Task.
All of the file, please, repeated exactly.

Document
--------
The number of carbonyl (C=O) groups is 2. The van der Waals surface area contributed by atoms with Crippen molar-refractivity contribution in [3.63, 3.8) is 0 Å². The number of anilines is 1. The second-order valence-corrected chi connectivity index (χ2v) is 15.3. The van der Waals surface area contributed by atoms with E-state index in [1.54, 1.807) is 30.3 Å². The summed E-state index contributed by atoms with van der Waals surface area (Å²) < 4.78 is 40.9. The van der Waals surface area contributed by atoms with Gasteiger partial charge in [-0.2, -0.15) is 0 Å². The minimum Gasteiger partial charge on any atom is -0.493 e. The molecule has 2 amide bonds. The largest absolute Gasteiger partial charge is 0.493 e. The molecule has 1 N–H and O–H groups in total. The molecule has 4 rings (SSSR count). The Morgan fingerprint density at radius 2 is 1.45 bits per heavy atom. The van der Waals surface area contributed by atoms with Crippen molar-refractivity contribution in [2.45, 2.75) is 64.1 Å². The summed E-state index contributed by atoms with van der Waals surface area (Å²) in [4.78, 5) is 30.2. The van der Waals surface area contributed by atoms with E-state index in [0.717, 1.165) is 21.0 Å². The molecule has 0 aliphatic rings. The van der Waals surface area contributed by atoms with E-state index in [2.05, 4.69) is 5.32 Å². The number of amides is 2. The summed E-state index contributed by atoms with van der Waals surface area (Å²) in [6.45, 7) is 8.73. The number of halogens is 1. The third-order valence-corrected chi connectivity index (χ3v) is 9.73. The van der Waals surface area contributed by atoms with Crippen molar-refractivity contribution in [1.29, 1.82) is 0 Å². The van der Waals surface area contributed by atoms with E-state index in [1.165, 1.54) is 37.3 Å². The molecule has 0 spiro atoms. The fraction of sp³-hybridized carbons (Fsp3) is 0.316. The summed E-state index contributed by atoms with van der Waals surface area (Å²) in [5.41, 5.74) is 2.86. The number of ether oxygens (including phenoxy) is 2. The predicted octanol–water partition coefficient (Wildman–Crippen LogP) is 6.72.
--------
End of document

The number of carbonyl (C=O) groups is 2. The van der Waals surface area contributed by atoms with Crippen molar-refractivity contribution in [3.63, 3.8) is 0 Å². The number of anilines is 1. The second-order valence-corrected chi connectivity index (χ2v) is 15.3. The van der Waals surface area contributed by atoms with E-state index in [1.54, 1.807) is 30.3 Å². The summed E-state index contributed by atoms with van der Waals surface area (Å²) < 4.78 is 40.9. The van der Waals surface area contributed by atoms with Gasteiger partial charge in [-0.2, -0.15) is 0 Å². The minimum Gasteiger partial charge on any atom is -0.493 e. The molecule has 2 amide bonds. The largest absolute Gasteiger partial charge is 0.493 e. The molecule has 1 N–H and O–H groups in total. The molecule has 4 rings (SSSR count). The Morgan fingerprint density at radius 2 is 1.45 bits per heavy atom. The van der Waals surface area contributed by atoms with Crippen molar-refractivity contribution in [2.45, 2.75) is 64.1 Å². The summed E-state index contributed by atoms with van der Waals surface area (Å²) in [4.78, 5) is 30.2. The van der Waals surface area contributed by atoms with E-state index in [0.717, 1.165) is 21.0 Å². The molecule has 0 aliphatic rings. The van der Waals surface area contributed by atoms with E-state index in [2.05, 4.69) is 5.32 Å². The number of amides is 2. The summed E-state index contributed by atoms with van der Waals surface area (Å²) in [6.45, 7) is 8.73. The number of halogens is 1. The third-order valence-corrected chi connectivity index (χ3v) is 9.73. The van der Waals surface area contributed by atoms with Crippen molar-refractivity contribution in [1.29, 1.82) is 0 Å². The van der Waals surface area contributed by atoms with E-state index in [1.165, 1.54) is 37.3 Å². The molecule has 0 spiro atoms. The fraction of sp³-hybridized carbons (Fsp3) is 0.316. The summed E-state index contributed by atoms with van der Waals surface area (Å²) in [5.41, 5.74) is 2.86. The number of ether oxygens (including phenoxy) is 2. The predicted octanol–water partition coefficient (Wildman–Crippen LogP) is 6.72.